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TRADITIONARY BALLAD.

"Then take me on your knee, mother, And listen, mother of mine; — A hundred fairies danced last night, And the harpers they were nine.

"And merry was the glee of the harp-strings, And their dancing feet so small;But, O, the sound of the talking Was merrier far than all!"

"And what were the words, my Mary, That you did hear them say?"
"I '11 tell you all, my mother,— But let me have my way!

"And some, they played with the water, And rolled it down the hill: —
'And this,' they said, 'shall speedily turn The poor old miller's mill;

"' For there has been no water

Ever since the first of May;
And a busy man shall the miller be

By the dawning of the day!

"' O, the miller, how he will laugh
When he sees the mill-dam rise!

The jolly old miller, how he will laugh,
Till the tears fill both his eyes!'

"And some, they seized the little winds,

That sounded over the hill,
And each put a horn into his mouth,

And blew so sharp and shrill: —

'" ' And there,' said they, 'the merry winds go,

Away from every horn;
And those shall clear the mildew dank

From the blind old widow's corn!

"' O, the poor, blind old widow,— Though she has been blind so long, She '11 be merry enough when the mildew's gone, And the corn stands stiff and strong!'

"And some they brought the brown lint-seed, And flung it down from the Low : —

* And this,' said they, 'by the sunrise, In the weaver's croft shall grow!

"' O the poor, lame weaver,

How he will laugh outright
When he sees his dwindling flax-field

All full of flowers by night!'

"And then upspoke a brownie,
With a long beard on his chin: —

*I have spun up all the tow,' said he,

1 And I want some more to spin.

"' I Ve spun a piece of hempen cloth, And I want to spin another, — A little sheet for Mary's bed, And an apron for her mother!'

"And with that I could not help but laugh, And I laughed out loud and free; And then on the top of the Caldon-Low There was no one left but me.

72 TO THE LADY-BIRD.

"And all on the top of the Caldon-Low
The mists were cold and gray,

And nothing I saw but the mossy stones
That round about me lay.

"But as I came down from the hill-top,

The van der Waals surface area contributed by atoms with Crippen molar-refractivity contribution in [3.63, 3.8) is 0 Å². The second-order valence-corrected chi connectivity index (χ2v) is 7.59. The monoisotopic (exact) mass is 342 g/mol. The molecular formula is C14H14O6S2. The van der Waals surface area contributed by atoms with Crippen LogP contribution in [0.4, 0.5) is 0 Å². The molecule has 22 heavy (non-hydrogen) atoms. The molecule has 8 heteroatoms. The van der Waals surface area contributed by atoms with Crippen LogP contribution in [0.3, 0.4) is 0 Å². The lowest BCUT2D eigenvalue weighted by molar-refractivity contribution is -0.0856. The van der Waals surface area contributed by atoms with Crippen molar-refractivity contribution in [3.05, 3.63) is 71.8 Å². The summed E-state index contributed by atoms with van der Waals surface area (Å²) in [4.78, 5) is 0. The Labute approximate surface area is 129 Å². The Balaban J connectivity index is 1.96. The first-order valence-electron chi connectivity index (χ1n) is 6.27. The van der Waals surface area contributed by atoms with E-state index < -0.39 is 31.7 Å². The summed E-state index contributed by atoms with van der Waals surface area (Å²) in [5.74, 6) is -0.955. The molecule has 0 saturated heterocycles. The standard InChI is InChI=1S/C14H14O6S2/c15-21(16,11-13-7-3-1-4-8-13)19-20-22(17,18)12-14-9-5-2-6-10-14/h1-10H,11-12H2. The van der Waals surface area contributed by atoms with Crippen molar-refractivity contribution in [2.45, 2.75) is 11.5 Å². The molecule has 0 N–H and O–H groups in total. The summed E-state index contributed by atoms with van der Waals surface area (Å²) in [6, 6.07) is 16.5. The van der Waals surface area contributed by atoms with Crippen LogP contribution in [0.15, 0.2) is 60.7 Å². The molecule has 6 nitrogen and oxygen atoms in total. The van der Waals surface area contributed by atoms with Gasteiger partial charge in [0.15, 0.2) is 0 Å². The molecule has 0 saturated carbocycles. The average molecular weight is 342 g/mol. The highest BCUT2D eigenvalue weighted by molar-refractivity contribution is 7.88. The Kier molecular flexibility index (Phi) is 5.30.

I heard ajar below;
How busy the jolly miller was,

And how merry the wheel did go!

"And I peeped into the widow's field,
And, sure enough, were seen The yellow ears of the mildewed corn
All standing stiff and green.

"And down by the weaver's croft I stole,
To see if the flax were high;

But I saw the weaver at his gate,
With the good news in his eye!

"Now, this is all I heard, mother,

And all that I did see;
So, prythee, make my bed, mother,

For I'm tired as I can be!"

TO THE LADY-BIRD. - Mrs. Southey.

Lady-bird! lady-bird! fly away home, -—
The field-mouse is gone to her nest,

The daisies have shut up their sleepy red eyes,
And the bees and the birds are at rest.

Lady-bird! lady-bird! flyaway home, —

The glow-worm is lighting her lamp, The dew's falling fast, and your fine speckled wings

Will flag with the close-clinging damp.

Lady-bird! lady-bird! fly away home, —

Good luck if you reach it at last! The owl's come abroad, and the bat's on the roam,

Sharp set from their Ramazan fast.

Lady-bird! lady-bird! fly away home, —

The fairy bells tinkle afar! Make haste, or they '11 catch ye, and harness ye fast

With a cobweb to Oberon's car.

Lady-bird! lady-bird! fly away home,—

To your house in the old willow-tree, Where your children, so dear, have invited the ant

And a few cosey neighbors to tea.

Lady-bird! lady-bird! fly away home, —

And, if not gobbled up by the way, Nor yoked by the fairies to Oberon's car,

You 're in luck, — and that's all I've to say.

THE ROOK AND THE SPARROW. — Miss Lamb.

A Little boy with crumbs of bread
Many a hungry sparrow fed.
It was a child of little sense
Who this kind bounty did dispense;
For suddenly it was withdrawn,
And all the birds were left forlorn,

74 TO A REDBREAST.

In a hard time of frost and snow,
Not knowing where for food to go.
He would no longer give them bread,
Because he had observed (he said)
That sometimes to the window came
A great black bird, a rook by name,
And took away a small bird's share:
So foolish Henry did not care
What became of the great rook
That from the little sparrows took,
Now and then, as't were by stealth,
A part of their abundant wealth,
Nor evermore would feed his sparrows.
Thus ignorance a kind heart narrows.
I wish I had been there; I would
Have told the child rooks live by food
In the same way that sparrows do.
I also would have told him, too,
Birds act by instinct, and ne'er can
Attain the rectitude of man.
Nay, that even when distress
Does on poor human nature press,
We need not be too strict in seeing
The failings of a fellow-being.

TO A REDBREAST. — Langhorne.

Little bird with bosom red,
Welcome to my humble shed!
Courtly domes of high degree
Have no room for thee or me;
Pride and pleasure's fickle throng
Nothing mind an idle song.

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